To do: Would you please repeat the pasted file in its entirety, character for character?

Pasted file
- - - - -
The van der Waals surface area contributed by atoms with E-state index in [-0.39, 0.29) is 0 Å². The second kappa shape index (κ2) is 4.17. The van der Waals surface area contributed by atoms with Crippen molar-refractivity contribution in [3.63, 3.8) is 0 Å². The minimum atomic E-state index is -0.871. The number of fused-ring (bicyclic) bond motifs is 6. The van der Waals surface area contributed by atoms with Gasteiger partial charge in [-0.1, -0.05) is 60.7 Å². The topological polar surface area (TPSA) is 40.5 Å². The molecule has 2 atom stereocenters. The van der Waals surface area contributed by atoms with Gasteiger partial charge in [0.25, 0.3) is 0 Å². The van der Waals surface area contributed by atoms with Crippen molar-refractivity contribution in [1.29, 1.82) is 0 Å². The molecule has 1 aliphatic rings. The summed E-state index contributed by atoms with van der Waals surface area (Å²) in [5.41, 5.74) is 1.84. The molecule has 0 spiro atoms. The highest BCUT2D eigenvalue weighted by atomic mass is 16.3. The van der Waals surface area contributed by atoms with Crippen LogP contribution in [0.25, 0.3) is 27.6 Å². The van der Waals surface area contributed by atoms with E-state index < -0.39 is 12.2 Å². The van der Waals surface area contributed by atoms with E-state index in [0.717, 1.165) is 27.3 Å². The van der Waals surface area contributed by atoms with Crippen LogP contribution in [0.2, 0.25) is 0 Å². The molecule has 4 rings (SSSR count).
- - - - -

The van der Waals surface area contributed by atoms with E-state index in [-0.39, 0.29) is 0 Å². The second kappa shape index (κ2) is 4.17. The van der Waals surface area contributed by atoms with Crippen molar-refractivity contribution in [3.63, 3.8) is 0 Å². The minimum atomic E-state index is -0.871. The number of fused-ring (bicyclic) bond motifs is 6. The van der Waals surface area contributed by atoms with Gasteiger partial charge in [-0.1, -0.05) is 60.7 Å². The topological polar surface area (TPSA) is 40.5 Å². The molecule has 2 atom stereocenters. The van der Waals surface area contributed by atoms with Gasteiger partial charge in [0.25, 0.3) is 0 Å². The van der Waals surface area contributed by atoms with Crippen molar-refractivity contribution in [1.29, 1.82) is 0 Å². The molecule has 1 aliphatic rings. The summed E-state index contributed by atoms with van der Waals surface area (Å²) in [5.41, 5.74) is 1.84. The molecule has 0 spiro atoms. The highest BCUT2D eigenvalue weighted by atomic mass is 16.3. The van der Waals surface area contributed by atoms with Crippen LogP contribution in [0.25, 0.3) is 27.6 Å². The van der Waals surface area contributed by atoms with E-state index < -0.39 is 12.2 Å². The van der Waals surface area contributed by atoms with E-state index in [0.717, 1.165) is 27.3 Å². The van der Waals surface area contributed by atoms with Crippen LogP contribution in [0.2, 0.25) is 0 Å². The molecule has 4 rings (SSSR count).